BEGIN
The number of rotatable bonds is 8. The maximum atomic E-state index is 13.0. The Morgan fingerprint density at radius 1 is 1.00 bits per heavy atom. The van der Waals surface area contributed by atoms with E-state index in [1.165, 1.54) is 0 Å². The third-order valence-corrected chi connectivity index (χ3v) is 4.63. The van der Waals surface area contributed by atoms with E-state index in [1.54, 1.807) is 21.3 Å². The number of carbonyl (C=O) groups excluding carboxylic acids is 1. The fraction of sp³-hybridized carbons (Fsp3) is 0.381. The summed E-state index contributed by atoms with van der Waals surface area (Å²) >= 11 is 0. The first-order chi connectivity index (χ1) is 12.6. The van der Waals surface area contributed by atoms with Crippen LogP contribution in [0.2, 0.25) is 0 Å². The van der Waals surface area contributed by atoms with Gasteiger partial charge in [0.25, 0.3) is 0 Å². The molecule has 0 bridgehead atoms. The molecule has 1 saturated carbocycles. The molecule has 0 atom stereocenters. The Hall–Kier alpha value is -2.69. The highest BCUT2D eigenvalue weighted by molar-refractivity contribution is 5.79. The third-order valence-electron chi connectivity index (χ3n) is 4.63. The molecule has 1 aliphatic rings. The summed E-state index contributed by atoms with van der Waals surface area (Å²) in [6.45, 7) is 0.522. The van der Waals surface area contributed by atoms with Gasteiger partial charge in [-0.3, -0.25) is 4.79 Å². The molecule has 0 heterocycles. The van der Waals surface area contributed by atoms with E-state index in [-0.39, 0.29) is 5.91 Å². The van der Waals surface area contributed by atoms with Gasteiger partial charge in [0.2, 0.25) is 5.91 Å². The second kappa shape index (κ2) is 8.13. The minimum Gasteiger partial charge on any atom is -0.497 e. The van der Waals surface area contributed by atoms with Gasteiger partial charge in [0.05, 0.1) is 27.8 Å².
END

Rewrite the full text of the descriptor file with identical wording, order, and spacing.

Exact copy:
The number of rotatable bonds is 8. The maximum atomic E-state index is 13.0. The Morgan fingerprint density at radius 1 is 1.00 bits per heavy atom. The van der Waals surface area contributed by atoms with E-state index in [1.165, 1.54) is 0 Å². The third-order valence-corrected chi connectivity index (χ3v) is 4.63. The van der Waals surface area contributed by atoms with E-state index in [1.54, 1.807) is 21.3 Å². The number of carbonyl (C=O) groups excluding carboxylic acids is 1. The fraction of sp³-hybridized carbons (Fsp3) is 0.381. The summed E-state index contributed by atoms with van der Waals surface area (Å²) >= 11 is 0. The first-order chi connectivity index (χ1) is 12.6. The van der Waals surface area contributed by atoms with Crippen LogP contribution in [0.2, 0.25) is 0 Å². The van der Waals surface area contributed by atoms with Gasteiger partial charge in [0.25, 0.3) is 0 Å². The molecule has 0 bridgehead atoms. The molecule has 1 saturated carbocycles. The molecule has 0 atom stereocenters. The Hall–Kier alpha value is -2.69. The highest BCUT2D eigenvalue weighted by molar-refractivity contribution is 5.79. The third-order valence-electron chi connectivity index (χ3n) is 4.63. The molecule has 1 aliphatic rings. The summed E-state index contributed by atoms with van der Waals surface area (Å²) in [6.45, 7) is 0.522. The van der Waals surface area contributed by atoms with Gasteiger partial charge in [-0.3, -0.25) is 4.79 Å². The molecule has 0 heterocycles. The van der Waals surface area contributed by atoms with E-state index in [-0.39, 0.29) is 5.91 Å². The van der Waals surface area contributed by atoms with Gasteiger partial charge in [0.2, 0.25) is 5.91 Å². The second kappa shape index (κ2) is 8.13. The minimum Gasteiger partial charge on any atom is -0.497 e. The van der Waals surface area contributed by atoms with Gasteiger partial charge in [0.05, 0.1) is 27.8 Å².